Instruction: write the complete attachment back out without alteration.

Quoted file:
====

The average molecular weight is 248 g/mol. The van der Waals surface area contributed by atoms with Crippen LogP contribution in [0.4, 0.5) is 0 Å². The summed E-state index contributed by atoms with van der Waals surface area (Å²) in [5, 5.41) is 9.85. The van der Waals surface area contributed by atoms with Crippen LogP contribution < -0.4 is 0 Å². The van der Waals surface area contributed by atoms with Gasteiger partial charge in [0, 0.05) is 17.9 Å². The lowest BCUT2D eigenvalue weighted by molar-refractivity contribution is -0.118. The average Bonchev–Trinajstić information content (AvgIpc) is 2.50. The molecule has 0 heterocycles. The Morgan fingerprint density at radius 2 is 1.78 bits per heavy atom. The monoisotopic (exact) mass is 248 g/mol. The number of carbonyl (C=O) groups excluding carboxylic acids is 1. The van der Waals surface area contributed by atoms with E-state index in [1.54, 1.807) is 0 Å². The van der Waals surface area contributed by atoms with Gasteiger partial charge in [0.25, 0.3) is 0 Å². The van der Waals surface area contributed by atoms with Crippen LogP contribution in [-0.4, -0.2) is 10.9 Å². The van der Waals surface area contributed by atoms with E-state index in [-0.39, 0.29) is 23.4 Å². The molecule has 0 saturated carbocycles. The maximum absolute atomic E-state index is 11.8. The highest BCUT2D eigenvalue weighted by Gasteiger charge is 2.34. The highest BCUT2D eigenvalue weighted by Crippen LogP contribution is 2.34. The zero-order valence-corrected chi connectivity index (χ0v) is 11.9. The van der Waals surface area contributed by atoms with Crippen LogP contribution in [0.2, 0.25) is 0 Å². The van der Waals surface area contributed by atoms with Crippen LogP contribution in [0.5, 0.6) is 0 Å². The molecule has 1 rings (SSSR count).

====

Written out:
The average molecular weight is 248 g/mol. The van der Waals surface area contributed by atoms with Crippen LogP contribution in [0.4, 0.5) is 0 Å². The summed E-state index contributed by atoms with van der Waals surface area (Å²) in [5, 5.41) is 9.85. The van der Waals surface area contributed by atoms with Crippen LogP contribution < -0.4 is 0 Å². The van der Waals surface area contributed by atoms with Gasteiger partial charge in [0, 0.05) is 17.9 Å². The lowest BCUT2D eigenvalue weighted by molar-refractivity contribution is -0.118. The average Bonchev–Trinajstić information content (AvgIpc) is 2.50. The molecule has 0 heterocycles. The Morgan fingerprint density at radius 2 is 1.78 bits per heavy atom. The monoisotopic (exact) mass is 248 g/mol. The number of carbonyl (C=O) groups excluding carboxylic acids is 1. The van der Waals surface area contributed by atoms with E-state index in [1.54, 1.807) is 0 Å². The van der Waals surface area contributed by atoms with Gasteiger partial charge in [0.25, 0.3) is 0 Å². The van der Waals surface area contributed by atoms with Crippen LogP contribution in [-0.4, -0.2) is 10.9 Å². The van der Waals surface area contributed by atoms with E-state index in [-0.39, 0.29) is 23.4 Å². The molecule has 0 saturated carbocycles. The maximum absolute atomic E-state index is 11.8. The highest BCUT2D eigenvalue weighted by Gasteiger charge is 2.34. The highest BCUT2D eigenvalue weighted by Crippen LogP contribution is 2.34. The zero-order valence-corrected chi connectivity index (χ0v) is 11.9. The van der Waals surface area contributed by atoms with Crippen LogP contribution in [0.2, 0.25) is 0 Å². The van der Waals surface area contributed by atoms with Crippen LogP contribution in [0.5, 0.6) is 0 Å². The molecule has 1 rings (SSSR count).